If I were a Tory MP, I’d have listened to the Queen’s speech with an unease that turned steadily into panic.
It’s not just that I’d have heard the first such address in many decades to be delivered by a government with no majority in the House of Commons. On that score, I’d comfort myself that the Democratic Unionist party will come on side eventually: deal or no deal, they’re surely not going to vote down Theresa May, thereby handing the keys to No 10 to Jeremy Corbyn, a long-time sympathiser with the DUP’s republican arch-enemies in Northern Ireland. Even if the DUP abstains, that will be just enough for May to squeak home.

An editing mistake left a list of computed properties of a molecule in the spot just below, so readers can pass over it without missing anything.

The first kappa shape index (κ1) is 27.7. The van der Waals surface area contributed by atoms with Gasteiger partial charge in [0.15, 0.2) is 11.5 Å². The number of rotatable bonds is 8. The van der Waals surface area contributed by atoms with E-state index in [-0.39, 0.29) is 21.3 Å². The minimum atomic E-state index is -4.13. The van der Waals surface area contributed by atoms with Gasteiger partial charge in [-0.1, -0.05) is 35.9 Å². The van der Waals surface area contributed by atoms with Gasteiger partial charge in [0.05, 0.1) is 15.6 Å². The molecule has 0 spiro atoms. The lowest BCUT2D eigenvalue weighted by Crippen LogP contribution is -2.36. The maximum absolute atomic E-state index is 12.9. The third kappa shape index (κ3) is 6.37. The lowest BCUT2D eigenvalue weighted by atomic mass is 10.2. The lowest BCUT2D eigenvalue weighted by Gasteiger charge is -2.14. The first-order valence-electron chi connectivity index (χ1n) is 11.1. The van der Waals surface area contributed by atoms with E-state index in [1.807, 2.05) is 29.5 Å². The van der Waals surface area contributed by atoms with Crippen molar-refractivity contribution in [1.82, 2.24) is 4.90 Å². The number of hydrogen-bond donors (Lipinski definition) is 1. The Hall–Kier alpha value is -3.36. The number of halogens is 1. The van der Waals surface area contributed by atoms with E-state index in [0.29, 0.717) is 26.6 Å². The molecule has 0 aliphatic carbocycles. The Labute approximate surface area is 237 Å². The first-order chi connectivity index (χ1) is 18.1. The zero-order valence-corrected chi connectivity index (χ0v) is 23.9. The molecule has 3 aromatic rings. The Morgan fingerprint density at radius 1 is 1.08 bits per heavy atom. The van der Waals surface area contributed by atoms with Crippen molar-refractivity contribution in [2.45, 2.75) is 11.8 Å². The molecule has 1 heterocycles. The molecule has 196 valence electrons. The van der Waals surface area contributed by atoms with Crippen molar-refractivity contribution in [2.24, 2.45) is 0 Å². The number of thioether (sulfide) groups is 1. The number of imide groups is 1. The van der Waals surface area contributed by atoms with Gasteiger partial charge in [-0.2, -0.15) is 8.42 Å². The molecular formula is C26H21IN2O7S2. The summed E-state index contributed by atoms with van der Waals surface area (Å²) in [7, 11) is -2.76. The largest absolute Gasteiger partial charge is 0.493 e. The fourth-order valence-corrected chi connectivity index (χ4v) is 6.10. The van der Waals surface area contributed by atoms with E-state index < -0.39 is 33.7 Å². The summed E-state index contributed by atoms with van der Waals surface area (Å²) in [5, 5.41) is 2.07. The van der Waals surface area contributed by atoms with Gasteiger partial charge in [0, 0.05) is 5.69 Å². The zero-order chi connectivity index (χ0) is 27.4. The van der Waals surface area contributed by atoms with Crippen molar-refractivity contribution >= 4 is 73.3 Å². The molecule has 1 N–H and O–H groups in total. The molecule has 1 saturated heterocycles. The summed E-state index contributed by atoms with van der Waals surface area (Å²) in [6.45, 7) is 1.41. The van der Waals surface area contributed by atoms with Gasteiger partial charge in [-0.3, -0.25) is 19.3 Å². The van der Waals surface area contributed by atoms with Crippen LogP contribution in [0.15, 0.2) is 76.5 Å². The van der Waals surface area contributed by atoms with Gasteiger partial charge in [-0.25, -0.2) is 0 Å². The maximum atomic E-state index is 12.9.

No, what would be worrying me would be the speech itself. I’d have some concerns about what was in it: a Brexit monomania that confirms the Conservatives have become a single-issue party, setting out a programme dominated by multiple Brexit bills along with the grandiosely titled great repeal bill.
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